In a closed fishbowl, all chairs are filled. The initial participants speak for a specified amount of time, maybe five minutes. When time runs out, they leave the fishbowl and a new group from the audience enters the fishbowl.

This continues until most audience members have spent some time in the fishbowl. Once the final group has concluded, close the fishbowl and summarize the discussion.

In a timed discussion, let the people in the fish bowl discuss the topic for a certain period of time – say, 15 minutes. Then stop the discussion and invite the people who aren’t in the inner circle to give feedback on what they heard in the fishbowl.

To use the fishbowl exchange, divide the group into two smaller groups; have each of these groups meet separately and come up with three or four open-ended questions for the other group. Have them write their questions down; reconvene and exchange questions.
Form two circles, one small group inside the other, both facing inward. Have the fishbowl (the inside group) read a question and discuss it. The outside circle cannot speak, only listen.

Go through all the questions, making sure everyone in the fishbowl gets to speak. Now switch circles and go through the process again.

Idea Bombardment

This activity will help your group generate ideas for achieving personal and group goals. It provides a way for the group to “bombard” one or a small group of people with ideas for accomplishing their goals.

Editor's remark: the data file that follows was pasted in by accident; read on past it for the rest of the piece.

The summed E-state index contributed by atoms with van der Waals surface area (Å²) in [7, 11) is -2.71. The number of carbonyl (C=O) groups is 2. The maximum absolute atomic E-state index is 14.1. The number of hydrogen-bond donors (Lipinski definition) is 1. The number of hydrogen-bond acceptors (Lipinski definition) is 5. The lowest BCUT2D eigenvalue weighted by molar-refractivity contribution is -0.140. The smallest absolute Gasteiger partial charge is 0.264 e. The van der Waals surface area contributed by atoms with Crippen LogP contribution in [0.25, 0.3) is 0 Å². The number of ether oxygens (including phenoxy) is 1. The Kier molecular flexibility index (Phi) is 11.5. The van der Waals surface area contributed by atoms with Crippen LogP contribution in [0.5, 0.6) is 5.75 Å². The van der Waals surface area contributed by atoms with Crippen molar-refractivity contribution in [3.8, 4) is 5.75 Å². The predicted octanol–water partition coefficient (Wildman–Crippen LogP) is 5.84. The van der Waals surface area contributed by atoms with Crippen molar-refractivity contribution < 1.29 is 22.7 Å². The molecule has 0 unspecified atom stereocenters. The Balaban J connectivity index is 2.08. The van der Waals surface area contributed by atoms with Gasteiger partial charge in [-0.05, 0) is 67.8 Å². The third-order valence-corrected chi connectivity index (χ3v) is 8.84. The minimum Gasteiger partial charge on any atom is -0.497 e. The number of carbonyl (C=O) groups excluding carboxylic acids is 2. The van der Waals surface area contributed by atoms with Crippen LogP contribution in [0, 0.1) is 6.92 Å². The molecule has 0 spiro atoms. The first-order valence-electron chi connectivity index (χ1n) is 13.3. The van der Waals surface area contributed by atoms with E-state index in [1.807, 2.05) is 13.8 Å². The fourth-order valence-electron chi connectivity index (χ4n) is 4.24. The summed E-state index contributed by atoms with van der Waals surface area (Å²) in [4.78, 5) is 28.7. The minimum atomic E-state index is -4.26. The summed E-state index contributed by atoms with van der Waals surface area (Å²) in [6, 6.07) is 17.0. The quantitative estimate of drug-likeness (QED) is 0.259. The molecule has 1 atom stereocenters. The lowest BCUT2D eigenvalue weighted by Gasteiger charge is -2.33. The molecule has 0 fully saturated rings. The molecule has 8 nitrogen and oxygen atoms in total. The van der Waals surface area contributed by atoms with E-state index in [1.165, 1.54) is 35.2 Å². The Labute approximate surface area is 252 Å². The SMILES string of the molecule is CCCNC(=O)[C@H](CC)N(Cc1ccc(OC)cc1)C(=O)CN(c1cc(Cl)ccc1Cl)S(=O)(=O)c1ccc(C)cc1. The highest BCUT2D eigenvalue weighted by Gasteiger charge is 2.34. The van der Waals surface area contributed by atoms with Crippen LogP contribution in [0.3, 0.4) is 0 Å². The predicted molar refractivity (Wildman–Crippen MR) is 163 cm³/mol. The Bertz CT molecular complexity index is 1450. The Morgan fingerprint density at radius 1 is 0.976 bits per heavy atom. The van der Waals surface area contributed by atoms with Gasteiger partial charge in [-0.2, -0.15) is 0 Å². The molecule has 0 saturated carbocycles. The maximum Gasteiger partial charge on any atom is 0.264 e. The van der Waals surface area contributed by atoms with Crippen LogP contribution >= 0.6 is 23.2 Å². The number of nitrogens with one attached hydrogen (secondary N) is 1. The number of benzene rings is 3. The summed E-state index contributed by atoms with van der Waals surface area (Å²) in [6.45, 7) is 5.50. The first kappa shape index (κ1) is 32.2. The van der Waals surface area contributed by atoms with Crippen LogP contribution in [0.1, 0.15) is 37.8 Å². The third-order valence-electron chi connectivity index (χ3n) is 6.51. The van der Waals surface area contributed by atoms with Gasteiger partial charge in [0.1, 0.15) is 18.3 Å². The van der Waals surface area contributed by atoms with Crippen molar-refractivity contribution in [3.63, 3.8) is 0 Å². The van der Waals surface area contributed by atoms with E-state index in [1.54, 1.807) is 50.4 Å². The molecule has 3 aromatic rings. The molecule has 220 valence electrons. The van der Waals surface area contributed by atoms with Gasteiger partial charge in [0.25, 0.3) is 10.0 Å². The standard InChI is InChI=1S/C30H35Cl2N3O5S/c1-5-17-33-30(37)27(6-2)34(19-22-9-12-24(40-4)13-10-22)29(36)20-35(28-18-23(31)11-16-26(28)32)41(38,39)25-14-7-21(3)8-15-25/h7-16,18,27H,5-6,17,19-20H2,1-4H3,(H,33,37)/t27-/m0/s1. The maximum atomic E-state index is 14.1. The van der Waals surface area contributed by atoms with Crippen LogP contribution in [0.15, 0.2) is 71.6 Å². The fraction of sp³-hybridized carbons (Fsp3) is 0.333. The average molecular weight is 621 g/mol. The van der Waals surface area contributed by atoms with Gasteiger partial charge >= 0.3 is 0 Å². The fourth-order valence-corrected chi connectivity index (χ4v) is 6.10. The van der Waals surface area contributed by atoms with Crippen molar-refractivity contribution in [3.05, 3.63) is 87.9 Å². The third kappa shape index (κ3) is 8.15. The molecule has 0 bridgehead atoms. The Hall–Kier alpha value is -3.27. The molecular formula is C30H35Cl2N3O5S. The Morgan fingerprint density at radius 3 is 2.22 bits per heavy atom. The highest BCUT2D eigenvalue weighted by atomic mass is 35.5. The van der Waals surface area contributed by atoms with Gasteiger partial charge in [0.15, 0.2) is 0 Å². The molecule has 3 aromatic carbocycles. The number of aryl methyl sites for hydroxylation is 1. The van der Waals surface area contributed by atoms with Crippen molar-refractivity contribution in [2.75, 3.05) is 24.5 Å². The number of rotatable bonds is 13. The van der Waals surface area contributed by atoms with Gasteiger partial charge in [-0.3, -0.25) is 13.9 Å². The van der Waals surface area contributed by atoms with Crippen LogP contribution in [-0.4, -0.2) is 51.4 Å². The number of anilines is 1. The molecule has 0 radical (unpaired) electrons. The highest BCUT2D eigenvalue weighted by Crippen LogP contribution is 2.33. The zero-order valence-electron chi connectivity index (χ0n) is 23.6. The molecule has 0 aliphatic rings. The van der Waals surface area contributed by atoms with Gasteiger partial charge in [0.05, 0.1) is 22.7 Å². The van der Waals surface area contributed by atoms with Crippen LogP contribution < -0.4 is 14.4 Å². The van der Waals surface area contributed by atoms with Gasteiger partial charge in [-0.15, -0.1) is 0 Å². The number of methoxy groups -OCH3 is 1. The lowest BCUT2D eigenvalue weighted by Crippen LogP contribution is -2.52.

Start with the whole group in a large circle, then spend about five minutes talking about how to set goals–making them realistic, short-term so they can see progress, and about things they really want. The group may set personal goals for things like fitness, doing better in school, having more fun or learning a new skill. Or they may set goals for the group to accomplish something like a service project or a trip. Don’t get hung up on the writing part. The more often you do activities like this, the better people will get at setting goals. Just remember to give people opportunities to talk about how their goals are going and what they may need to do differently.

Now have each person write a goal on an index card.

Go around the group and have everyone share their goal, listening for others in the group that have similar goals.

Now, group members with similar goals take them into the center of the large group and form a smaller circle.

The group in the outside circle “bombards” the inner circle with ideas for accomplishing their goals. Those being bombarded may want to take notes about their favorite ideas. Rotate different small groups into the inner circle, giving the bombardment five minutes or less for each small group.

Pleasure Meter

The Pleasure Meter is a good activity to start discussion early in a program, but not right at the beginning. It acquaints participants with each other, indicates preferences and lets us find out about the other members of our group. It can help you learn about the participants and may help your group define sexual behavior. As you discuss pleasure and then sex, encourage the group to include sex by yourself as sex, discuss roadblocks like health, culture, shame and religion.